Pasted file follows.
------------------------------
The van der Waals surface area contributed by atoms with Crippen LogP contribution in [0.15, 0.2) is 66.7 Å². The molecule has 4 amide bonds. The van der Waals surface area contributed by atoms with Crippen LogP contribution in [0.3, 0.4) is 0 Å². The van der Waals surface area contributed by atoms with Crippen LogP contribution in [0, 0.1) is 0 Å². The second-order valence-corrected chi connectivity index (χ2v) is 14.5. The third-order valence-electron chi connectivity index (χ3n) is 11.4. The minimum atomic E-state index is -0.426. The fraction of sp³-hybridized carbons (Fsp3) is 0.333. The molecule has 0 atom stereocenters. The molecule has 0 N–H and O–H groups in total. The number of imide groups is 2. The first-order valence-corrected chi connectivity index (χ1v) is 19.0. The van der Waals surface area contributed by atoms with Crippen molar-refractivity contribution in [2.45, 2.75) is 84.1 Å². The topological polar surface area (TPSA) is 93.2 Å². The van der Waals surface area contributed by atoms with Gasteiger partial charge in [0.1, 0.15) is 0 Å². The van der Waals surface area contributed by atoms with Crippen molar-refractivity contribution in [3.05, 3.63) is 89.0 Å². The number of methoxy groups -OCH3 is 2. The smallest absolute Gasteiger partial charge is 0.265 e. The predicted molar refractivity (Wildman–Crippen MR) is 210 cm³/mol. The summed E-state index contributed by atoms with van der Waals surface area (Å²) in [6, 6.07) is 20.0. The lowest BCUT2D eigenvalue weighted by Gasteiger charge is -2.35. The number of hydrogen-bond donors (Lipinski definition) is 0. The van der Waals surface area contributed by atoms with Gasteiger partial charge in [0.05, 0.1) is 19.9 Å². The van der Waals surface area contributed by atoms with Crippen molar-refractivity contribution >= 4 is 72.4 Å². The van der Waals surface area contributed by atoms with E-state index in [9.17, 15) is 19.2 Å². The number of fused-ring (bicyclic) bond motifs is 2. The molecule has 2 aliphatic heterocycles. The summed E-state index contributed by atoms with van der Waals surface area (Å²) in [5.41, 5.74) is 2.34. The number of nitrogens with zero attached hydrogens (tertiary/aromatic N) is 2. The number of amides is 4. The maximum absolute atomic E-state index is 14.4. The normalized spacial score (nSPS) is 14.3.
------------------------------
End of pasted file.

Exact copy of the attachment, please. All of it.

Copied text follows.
The van der Waals surface area contributed by atoms with Crippen LogP contribution in [0.15, 0.2) is 66.7 Å². The molecule has 4 amide bonds. The van der Waals surface area contributed by atoms with Crippen LogP contribution in [0.3, 0.4) is 0 Å². The van der Waals surface area contributed by atoms with Crippen LogP contribution in [0, 0.1) is 0 Å². The second-order valence-corrected chi connectivity index (χ2v) is 14.5. The third-order valence-electron chi connectivity index (χ3n) is 11.4. The minimum atomic E-state index is -0.426. The fraction of sp³-hybridized carbons (Fsp3) is 0.333. The molecule has 0 atom stereocenters. The molecule has 0 N–H and O–H groups in total. The number of imide groups is 2. The first-order valence-corrected chi connectivity index (χ1v) is 19.0. The van der Waals surface area contributed by atoms with Crippen molar-refractivity contribution in [2.45, 2.75) is 84.1 Å². The topological polar surface area (TPSA) is 93.2 Å². The van der Waals surface area contributed by atoms with Gasteiger partial charge in [0.1, 0.15) is 0 Å². The van der Waals surface area contributed by atoms with Crippen molar-refractivity contribution in [3.05, 3.63) is 89.0 Å². The number of methoxy groups -OCH3 is 2. The smallest absolute Gasteiger partial charge is 0.265 e. The predicted molar refractivity (Wildman–Crippen MR) is 210 cm³/mol. The summed E-state index contributed by atoms with van der Waals surface area (Å²) in [6, 6.07) is 20.0. The lowest BCUT2D eigenvalue weighted by Gasteiger charge is -2.35. The number of hydrogen-bond donors (Lipinski definition) is 0. The van der Waals surface area contributed by atoms with Gasteiger partial charge in [0.05, 0.1) is 19.9 Å². The van der Waals surface area contributed by atoms with Crippen molar-refractivity contribution >= 4 is 72.4 Å². The van der Waals surface area contributed by atoms with E-state index in [9.17, 15) is 19.2 Å². The number of fused-ring (bicyclic) bond motifs is 2. The molecule has 2 aliphatic heterocycles. The summed E-state index contributed by atoms with van der Waals surface area (Å²) in [5.41, 5.74) is 2.34. The number of nitrogens with zero attached hydrogens (tertiary/aromatic N) is 2. The number of amides is 4. The maximum absolute atomic E-state index is 14.4. The normalized spacial score (nSPS) is 14.3.